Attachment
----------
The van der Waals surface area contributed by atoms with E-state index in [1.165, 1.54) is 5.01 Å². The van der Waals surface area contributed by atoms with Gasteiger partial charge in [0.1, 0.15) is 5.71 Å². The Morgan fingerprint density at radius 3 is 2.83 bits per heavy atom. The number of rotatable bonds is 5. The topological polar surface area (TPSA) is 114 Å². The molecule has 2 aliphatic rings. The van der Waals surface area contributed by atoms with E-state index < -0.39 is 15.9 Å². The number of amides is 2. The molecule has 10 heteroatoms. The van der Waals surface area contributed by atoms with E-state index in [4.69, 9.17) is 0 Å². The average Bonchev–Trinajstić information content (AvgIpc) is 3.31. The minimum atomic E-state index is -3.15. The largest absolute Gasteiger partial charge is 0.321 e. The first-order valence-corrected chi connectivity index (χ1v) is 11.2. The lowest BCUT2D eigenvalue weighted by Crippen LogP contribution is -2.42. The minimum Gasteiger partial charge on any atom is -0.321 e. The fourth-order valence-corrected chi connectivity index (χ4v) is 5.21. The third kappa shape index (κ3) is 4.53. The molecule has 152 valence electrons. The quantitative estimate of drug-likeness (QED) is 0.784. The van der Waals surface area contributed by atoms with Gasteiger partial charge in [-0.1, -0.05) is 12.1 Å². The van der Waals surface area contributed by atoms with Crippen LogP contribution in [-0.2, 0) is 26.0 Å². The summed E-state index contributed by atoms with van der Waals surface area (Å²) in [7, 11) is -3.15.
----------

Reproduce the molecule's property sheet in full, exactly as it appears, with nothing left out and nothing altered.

The van der Waals surface area contributed by atoms with E-state index in [1.165, 1.54) is 5.01 Å². The van der Waals surface area contributed by atoms with Gasteiger partial charge in [0.1, 0.15) is 5.71 Å². The Morgan fingerprint density at radius 3 is 2.83 bits per heavy atom. The number of rotatable bonds is 5. The topological polar surface area (TPSA) is 114 Å². The molecule has 2 aliphatic rings. The van der Waals surface area contributed by atoms with E-state index < -0.39 is 15.9 Å². The number of amides is 2. The molecule has 10 heteroatoms. The van der Waals surface area contributed by atoms with E-state index in [4.69, 9.17) is 0 Å². The average Bonchev–Trinajstić information content (AvgIpc) is 3.31. The minimum atomic E-state index is -3.15. The largest absolute Gasteiger partial charge is 0.321 e. The first-order valence-corrected chi connectivity index (χ1v) is 11.2. The lowest BCUT2D eigenvalue weighted by Crippen LogP contribution is -2.42. The minimum Gasteiger partial charge on any atom is -0.321 e. The fourth-order valence-corrected chi connectivity index (χ4v) is 5.21. The third kappa shape index (κ3) is 4.53. The molecule has 152 valence electrons. The quantitative estimate of drug-likeness (QED) is 0.784. The van der Waals surface area contributed by atoms with Gasteiger partial charge in [-0.1, -0.05) is 12.1 Å². The van der Waals surface area contributed by atoms with Crippen LogP contribution in [-0.2, 0) is 26.0 Å². The summed E-state index contributed by atoms with van der Waals surface area (Å²) in [7, 11) is -3.15.